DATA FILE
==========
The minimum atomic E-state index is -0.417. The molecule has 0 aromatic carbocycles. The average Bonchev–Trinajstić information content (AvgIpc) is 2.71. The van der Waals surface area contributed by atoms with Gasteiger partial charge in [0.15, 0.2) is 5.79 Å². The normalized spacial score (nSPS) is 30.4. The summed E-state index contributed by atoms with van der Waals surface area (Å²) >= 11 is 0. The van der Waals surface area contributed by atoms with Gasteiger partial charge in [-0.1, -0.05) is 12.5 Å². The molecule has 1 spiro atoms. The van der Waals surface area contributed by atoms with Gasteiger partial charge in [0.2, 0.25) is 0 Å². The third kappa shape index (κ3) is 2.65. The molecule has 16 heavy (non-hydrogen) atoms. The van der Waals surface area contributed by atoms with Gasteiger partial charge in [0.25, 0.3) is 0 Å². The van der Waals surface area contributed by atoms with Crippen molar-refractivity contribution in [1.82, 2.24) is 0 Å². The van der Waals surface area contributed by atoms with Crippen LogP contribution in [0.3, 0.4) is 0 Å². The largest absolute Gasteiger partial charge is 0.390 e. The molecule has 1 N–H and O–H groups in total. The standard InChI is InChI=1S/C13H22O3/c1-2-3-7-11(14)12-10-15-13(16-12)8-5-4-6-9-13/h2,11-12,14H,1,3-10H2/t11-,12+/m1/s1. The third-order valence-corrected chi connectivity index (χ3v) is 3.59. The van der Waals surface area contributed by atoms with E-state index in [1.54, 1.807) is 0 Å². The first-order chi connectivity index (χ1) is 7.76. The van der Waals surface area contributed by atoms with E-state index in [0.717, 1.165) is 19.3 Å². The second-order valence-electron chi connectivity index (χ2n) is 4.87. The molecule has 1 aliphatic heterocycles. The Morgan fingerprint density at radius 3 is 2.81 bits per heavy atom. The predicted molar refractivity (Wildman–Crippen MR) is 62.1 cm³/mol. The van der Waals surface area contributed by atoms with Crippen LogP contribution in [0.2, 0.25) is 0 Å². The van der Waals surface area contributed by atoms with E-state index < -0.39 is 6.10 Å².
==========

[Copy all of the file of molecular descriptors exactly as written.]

The minimum atomic E-state index is -0.417. The molecule has 0 aromatic carbocycles. The average Bonchev–Trinajstić information content (AvgIpc) is 2.71. The van der Waals surface area contributed by atoms with Gasteiger partial charge in [0.15, 0.2) is 5.79 Å². The normalized spacial score (nSPS) is 30.4. The summed E-state index contributed by atoms with van der Waals surface area (Å²) >= 11 is 0. The van der Waals surface area contributed by atoms with Gasteiger partial charge in [-0.1, -0.05) is 12.5 Å². The molecule has 1 spiro atoms. The van der Waals surface area contributed by atoms with Gasteiger partial charge in [0.2, 0.25) is 0 Å². The third kappa shape index (κ3) is 2.65. The molecule has 16 heavy (non-hydrogen) atoms. The van der Waals surface area contributed by atoms with Gasteiger partial charge in [0.25, 0.3) is 0 Å². The van der Waals surface area contributed by atoms with Crippen molar-refractivity contribution in [1.82, 2.24) is 0 Å². The van der Waals surface area contributed by atoms with Crippen LogP contribution in [0.3, 0.4) is 0 Å². The largest absolute Gasteiger partial charge is 0.390 e. The molecule has 1 N–H and O–H groups in total. The standard InChI is InChI=1S/C13H22O3/c1-2-3-7-11(14)12-10-15-13(16-12)8-5-4-6-9-13/h2,11-12,14H,1,3-10H2/t11-,12+/m1/s1. The third-order valence-corrected chi connectivity index (χ3v) is 3.59. The van der Waals surface area contributed by atoms with E-state index in [1.54, 1.807) is 0 Å². The first-order chi connectivity index (χ1) is 7.76. The van der Waals surface area contributed by atoms with E-state index in [0.717, 1.165) is 19.3 Å². The second-order valence-electron chi connectivity index (χ2n) is 4.87. The molecule has 1 aliphatic heterocycles. The Morgan fingerprint density at radius 3 is 2.81 bits per heavy atom. The predicted molar refractivity (Wildman–Crippen MR) is 62.1 cm³/mol. The van der Waals surface area contributed by atoms with Crippen LogP contribution in [0.2, 0.25) is 0 Å². The van der Waals surface area contributed by atoms with E-state index < -0.39 is 6.10 Å².